During the past year, scientists have made incredible leaps in diagnosing and treating Lyme disease. We’ve seen a realistic vaccine candidate emerge and several new and exciting treatments with exciting potential, including a 70-year-old antibiotic. Unfortunately, we’ve also seen in stark terms the impact Lyme disease can have on physical and mental health.
At Biocentaur, we’re pioneering genetic testing for Lyme disease. You can learn more about our range of Lyme disease tests, including how you can book, here.
Here are five Lyme disease developments that caught the eye of the Biocentaur team during 2021.
Lyme disease vaccine completes Stage 2 trials
In September 2021, Pfizer and Valneva announced that their Lyme disease vaccine candidate VLA15 had completed Phase 2 trials. Currently the only Lyme disease vaccine in development, VLA15 targets six of the most common Borrelia serotypes in the USA and Europe.
Pfizer and Valneva have so far completed two trials involving 800 patients. Reviewing the evidence, researchers “observed high levels of antibodies against all six serotypes” after patients received the vaccine. The successful trial marks a further step towards a large-scale Phase 3 clinical trial, which, if successful, is the last step before entering clinical usage.
Read more about the VLA15 vaccine here.
70-year-old antibiotic effective at treating Lyme disease
In November, scientists described how a 70-year-old antibiotic hygromycin A could treat Lyme disease and even eradicate it from the surrounding environment. In a paper published in the journal Cell, a team from Northeastern University in Boston and the University of Oklahoma describe how the antibiotic is better at treating Lyme disease, with fewer side effects than current antibiotics.
The authors caution that the trial was small and performed in animal models, but it’s a new life for this previously forgotten antibiotic.
You can read the full story here.
Quarter of Lyme disease patients experience long-term symptoms
In July, a new paper published in The Lancet Regional Health Europe described how one in four Lyme disease patients will experience long-term symptoms, even after treatment with antibiotics. The findings suggest that Lyme disease can become a chronic and life-limiting condition for potentially millions of people if left undiagnosed. “These findings suggest that Lyme borreliosis may induce persistent symptoms, albeit in a small proportion of patients,” say the authors.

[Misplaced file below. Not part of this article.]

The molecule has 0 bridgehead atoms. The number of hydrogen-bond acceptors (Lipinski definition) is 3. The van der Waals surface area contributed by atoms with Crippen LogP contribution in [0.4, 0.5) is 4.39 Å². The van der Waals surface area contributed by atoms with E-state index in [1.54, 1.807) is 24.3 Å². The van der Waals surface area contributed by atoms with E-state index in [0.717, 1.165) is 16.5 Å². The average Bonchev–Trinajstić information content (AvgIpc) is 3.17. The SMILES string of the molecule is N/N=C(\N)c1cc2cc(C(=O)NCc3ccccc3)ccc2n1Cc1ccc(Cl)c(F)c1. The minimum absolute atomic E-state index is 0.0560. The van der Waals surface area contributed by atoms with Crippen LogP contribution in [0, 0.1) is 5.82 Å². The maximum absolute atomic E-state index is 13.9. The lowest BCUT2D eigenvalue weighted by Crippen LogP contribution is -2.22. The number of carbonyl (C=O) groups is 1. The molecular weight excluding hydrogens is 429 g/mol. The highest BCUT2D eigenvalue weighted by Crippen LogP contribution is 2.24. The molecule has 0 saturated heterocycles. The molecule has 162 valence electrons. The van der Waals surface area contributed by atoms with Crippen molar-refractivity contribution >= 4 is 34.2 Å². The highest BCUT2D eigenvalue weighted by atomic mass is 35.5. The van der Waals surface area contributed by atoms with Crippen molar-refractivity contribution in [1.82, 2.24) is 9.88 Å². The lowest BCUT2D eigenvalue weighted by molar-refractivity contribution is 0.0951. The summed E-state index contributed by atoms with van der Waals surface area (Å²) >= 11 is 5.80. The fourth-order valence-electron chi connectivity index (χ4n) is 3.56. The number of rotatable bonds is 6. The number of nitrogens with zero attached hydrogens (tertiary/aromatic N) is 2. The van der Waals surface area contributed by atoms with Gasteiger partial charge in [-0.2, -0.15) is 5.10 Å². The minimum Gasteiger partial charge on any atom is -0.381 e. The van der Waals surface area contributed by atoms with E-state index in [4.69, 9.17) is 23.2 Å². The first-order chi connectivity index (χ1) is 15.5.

Read our full story here.
Worried about Lyme disease? Check out the Johns Hopkins Lyme and Tickborne Disease Dashboard
Lyme disease is a growing threat, with public awareness growing all the time. A team of researchers at Johns Hopkins Bloomberg School of Public Health has created a free Lyme disease dashboard, providing real-time information on the number of tick-borne disease cases in their area. Since being launched in May 2021, the map uses colour coding to highlight infection levels. As well as information for the public, over time, the dashboard will provide helpful information for researchers on the distribution and numbers of infections that could support their work.
Check out the Johns Hopkins Lyme disease dashboard here.
Lyme disease increases risk of mental health disorders and suicide
Scientists have established that people living with Lyme disease have a 28% greater likelihood of experiencing mental health disorders. They’re also twice as likely to attempt to commit suicide, researchers from Columbia University and the Copenhagen Research Centre for Mental Health found when examining the evidence. The first study of its type ever completed, the team found evidence that Lyme disease increases an individual’s risk of severe cardiac, rheumatologic, and neurologic problems in addition to mental health impacts. “It is time to move beyond thinking of Lyme disease as a simple illness that only causes a rash,” said Brian Fallon, a psychiatrist and lead author of the report.
You can read the full paper, Lyme Borreliosis and Associations With Mental Disorders and Suicidal Behavior: A Nationwide Danish Cohort Study, here.